> routing policies which go through many hops, and the last hop data
> isn't always enough.  We work around it with from header rewrites and
> signing as the intermediary domain, but then we need to make decisions
> on when to do so since dkim means something different than ams does.
I believe the logic for "should I add an AMS" should be:
1) there is existing DKIM, but I'm about to break it by changing
   the message2) there is an existing AMS, but I'm about to break it by changing
   the message3) there is no DKIM  or AMS, but I trusted the message for some 
   reason which the next hop will be unable to verify (e.g. SPF passed)
In all other cases, adding a signature is bad.  Complex routing should
not break the signature, so only the process making the modifications
should be adding a new signature.
In the case of Google, that would mean adding an AMS on incoming MX only
for messages which have  no DKIM, then adding an AMS for messages which
are modified (e.g. by Groups)
> Also, you wouldn't expect to see arc signed messages from this list
> until it starts doing them itself, unless people are posting to it
> though another intermediary or you receive it through a separate
> intermediary.
It wasn't so much this list, it was everything else in my entire mail
repository!  Not much with ARC on it yet.

> Brandon
> On Aug 9, 2017 6:26 PM, "Bron Gondwana"
> <br...@fastmailteam.com> wrote:>> __
>> On Wed, 9 Aug 2017, at 00:28, Scott Kitterman wrote:
>>> I think the "Once AMS doesn't validate anymore ..." argument is an
>>> suggestion that it's fragile, not that it's pointless.  I have
>>> concerns myself about the robustness of this design, but I think
>>> that's best addressed through deployment and experimentation.>> 
>> It's not fragility, the older AMS is supposed to not validate any
>> more, because it's a signature over a bunch of headers and the body -
>> any change in those will break it.  That's fine so long as the chain
>> of custody exists.>> 
>> My problem is that ARC-Seal only actually shows the chain of custody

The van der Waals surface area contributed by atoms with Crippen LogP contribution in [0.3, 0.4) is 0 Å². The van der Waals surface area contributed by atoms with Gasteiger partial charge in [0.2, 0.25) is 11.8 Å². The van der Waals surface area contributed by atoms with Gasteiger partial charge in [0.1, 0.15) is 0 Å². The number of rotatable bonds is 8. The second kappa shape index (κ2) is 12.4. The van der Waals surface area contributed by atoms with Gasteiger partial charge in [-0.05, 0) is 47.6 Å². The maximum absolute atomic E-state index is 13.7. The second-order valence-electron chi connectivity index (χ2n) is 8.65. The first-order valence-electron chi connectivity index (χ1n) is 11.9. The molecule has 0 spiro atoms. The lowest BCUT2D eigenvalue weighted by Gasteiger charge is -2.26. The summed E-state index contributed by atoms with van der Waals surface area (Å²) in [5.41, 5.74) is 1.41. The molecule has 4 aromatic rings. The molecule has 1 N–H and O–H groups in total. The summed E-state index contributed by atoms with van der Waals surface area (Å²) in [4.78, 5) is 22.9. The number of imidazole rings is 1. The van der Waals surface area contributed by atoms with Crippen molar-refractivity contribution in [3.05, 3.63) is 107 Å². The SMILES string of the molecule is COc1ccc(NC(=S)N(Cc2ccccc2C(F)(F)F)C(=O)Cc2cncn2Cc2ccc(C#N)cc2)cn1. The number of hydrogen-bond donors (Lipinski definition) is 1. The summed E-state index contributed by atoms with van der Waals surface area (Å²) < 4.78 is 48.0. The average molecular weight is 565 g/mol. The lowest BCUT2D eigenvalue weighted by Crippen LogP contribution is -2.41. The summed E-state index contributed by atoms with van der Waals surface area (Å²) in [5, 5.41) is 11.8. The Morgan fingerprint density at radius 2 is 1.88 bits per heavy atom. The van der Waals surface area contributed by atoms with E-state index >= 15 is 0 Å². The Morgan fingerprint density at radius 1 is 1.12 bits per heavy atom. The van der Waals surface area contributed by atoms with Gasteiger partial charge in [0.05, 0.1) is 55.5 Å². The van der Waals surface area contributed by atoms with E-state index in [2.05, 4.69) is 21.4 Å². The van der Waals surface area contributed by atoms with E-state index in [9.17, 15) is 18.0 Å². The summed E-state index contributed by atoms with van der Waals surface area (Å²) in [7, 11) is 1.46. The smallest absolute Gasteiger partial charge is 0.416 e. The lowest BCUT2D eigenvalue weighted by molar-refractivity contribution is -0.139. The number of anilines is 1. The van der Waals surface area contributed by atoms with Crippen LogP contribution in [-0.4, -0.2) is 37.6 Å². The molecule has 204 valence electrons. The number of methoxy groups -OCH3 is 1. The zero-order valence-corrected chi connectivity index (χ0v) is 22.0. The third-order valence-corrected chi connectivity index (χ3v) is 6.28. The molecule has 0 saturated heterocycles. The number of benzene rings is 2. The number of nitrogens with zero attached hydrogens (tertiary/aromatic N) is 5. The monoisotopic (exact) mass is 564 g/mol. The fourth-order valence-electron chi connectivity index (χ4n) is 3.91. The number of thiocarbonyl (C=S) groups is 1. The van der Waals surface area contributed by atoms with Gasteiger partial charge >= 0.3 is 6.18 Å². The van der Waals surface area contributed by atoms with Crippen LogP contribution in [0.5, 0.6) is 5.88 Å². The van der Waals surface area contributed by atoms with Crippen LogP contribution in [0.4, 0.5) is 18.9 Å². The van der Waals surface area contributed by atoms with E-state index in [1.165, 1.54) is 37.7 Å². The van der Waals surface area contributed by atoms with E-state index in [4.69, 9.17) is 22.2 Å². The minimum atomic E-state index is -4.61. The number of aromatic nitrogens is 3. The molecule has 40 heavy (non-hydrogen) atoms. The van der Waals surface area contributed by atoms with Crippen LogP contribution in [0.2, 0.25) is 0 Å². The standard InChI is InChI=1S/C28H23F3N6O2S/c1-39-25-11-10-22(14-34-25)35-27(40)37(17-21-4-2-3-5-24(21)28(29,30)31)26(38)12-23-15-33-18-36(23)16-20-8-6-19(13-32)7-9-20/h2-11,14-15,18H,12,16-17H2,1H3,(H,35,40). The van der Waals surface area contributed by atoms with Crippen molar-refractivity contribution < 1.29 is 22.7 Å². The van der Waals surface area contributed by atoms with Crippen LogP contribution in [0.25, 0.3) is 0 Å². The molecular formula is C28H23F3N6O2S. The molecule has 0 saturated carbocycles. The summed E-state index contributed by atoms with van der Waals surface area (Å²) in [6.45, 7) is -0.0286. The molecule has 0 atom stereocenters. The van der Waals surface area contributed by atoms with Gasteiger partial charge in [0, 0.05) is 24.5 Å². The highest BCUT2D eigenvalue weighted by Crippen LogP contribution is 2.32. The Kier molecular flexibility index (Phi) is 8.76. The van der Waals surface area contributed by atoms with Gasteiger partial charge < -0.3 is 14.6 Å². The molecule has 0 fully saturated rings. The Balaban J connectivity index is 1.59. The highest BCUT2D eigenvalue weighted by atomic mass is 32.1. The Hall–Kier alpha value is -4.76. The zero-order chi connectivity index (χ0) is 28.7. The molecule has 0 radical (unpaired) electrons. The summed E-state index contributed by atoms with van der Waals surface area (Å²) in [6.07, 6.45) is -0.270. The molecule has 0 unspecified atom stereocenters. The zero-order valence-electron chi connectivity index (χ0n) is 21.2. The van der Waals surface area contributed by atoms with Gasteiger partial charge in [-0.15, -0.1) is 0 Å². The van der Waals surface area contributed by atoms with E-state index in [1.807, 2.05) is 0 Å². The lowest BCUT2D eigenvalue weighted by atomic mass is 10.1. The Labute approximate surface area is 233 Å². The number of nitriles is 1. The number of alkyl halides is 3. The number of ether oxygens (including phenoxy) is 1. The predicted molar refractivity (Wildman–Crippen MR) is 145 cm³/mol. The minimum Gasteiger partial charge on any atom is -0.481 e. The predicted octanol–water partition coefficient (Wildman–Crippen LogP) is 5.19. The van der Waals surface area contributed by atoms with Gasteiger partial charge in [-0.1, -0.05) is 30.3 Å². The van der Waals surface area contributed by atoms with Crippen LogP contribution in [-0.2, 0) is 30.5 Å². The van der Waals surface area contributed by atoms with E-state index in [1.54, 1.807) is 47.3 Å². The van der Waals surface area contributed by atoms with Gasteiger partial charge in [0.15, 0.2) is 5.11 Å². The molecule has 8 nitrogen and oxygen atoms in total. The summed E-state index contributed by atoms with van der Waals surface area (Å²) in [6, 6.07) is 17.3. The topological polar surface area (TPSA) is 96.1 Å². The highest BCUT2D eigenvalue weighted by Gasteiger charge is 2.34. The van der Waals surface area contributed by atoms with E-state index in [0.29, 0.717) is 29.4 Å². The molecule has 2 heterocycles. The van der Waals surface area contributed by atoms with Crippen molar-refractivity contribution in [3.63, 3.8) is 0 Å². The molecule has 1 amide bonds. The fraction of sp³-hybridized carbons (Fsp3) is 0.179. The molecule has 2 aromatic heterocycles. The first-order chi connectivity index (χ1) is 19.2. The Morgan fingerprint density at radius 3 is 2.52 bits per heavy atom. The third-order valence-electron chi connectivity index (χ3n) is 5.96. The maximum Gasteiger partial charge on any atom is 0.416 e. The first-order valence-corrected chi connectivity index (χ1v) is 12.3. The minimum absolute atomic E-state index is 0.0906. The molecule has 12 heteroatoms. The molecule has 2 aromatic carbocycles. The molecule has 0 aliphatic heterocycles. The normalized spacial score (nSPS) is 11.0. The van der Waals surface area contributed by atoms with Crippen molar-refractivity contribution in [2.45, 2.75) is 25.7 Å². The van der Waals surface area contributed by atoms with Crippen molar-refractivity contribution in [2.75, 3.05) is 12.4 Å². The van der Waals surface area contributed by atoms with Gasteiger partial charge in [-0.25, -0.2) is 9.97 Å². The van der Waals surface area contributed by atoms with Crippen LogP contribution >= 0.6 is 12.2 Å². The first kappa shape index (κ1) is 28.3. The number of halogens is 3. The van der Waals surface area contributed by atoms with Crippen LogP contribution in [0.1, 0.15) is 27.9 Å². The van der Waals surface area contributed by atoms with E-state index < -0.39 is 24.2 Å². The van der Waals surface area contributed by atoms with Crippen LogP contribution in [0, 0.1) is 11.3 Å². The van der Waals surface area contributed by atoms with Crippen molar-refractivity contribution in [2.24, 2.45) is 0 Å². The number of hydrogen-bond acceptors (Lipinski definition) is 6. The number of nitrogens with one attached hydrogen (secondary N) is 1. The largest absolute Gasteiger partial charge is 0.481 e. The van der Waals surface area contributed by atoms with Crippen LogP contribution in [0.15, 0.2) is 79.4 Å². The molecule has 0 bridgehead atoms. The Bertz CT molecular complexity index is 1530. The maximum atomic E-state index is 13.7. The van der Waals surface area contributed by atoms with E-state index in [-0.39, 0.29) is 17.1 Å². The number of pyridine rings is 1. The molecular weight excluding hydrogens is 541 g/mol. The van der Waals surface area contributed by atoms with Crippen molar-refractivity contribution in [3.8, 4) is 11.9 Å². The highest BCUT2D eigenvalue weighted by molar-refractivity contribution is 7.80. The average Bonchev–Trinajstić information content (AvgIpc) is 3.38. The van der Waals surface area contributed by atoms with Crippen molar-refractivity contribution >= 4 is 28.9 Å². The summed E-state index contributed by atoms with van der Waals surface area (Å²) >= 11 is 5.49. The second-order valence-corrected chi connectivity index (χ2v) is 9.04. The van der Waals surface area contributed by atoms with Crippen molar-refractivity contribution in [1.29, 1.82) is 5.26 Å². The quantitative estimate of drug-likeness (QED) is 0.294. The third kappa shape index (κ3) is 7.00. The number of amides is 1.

>> back to the first bad actor.  That's also fine, because any bad actor
>> means the whole message is tainted and should be discarded.>> 
>> The thing is - ARC-Seal and verifying every Seal only gives more
>> integrity than checking the previous AMS and signing your own AAR
>> unless this is true:>> 
>> * There exists a site which correctly checks ARC-Seal and adds new
>>   ARC-Seals, but does not generate an accurate AAR.>> 
>> I do feel like nobody understands what the hell I'm trying to say
>> here based on the responses I've seen so far, so maybe I do actually
>> need to find an existing ARC-Sealed email and forge a change to it.
>> Seth asked to have a phone chat about this, and I'm happy to have a
>> phone chat with anybody  if it will help explain my point.>> 
>> I'm not saying that the underlying concept of ARC are wrong - the
>> idea of chain of custody is sound.>> 
>> The problem is that ARC-Seal makes claims it just doesn't deliver on
>> - it's not adding value, and it is adding cost and fragility (the
>> need to successfully do DNS fetches for every seal in the chain at
>> every point, plus the cost of checking that crypto) - and yet any one
>> site can still falsify all the earlier items in the chain.>> 
>> Sadly I only have a few message in my entire mailbox that have ARC-
>> Seals on them.  They're from a Mozilla Thunderbird list of all
>> things, and they have some Google ARC headers on them.  I'd prefer to
>> impersonate someone from this list if I'm going to make a proof of
>> concept to show what I mean, but nobody appears to be sending
>> messages with ARC headers on them here!>> 
>> Bron.
>> --
>>   Bron Gondwana, CEO, FastMail Pty Ltd
>>   br...@fastmailteam.com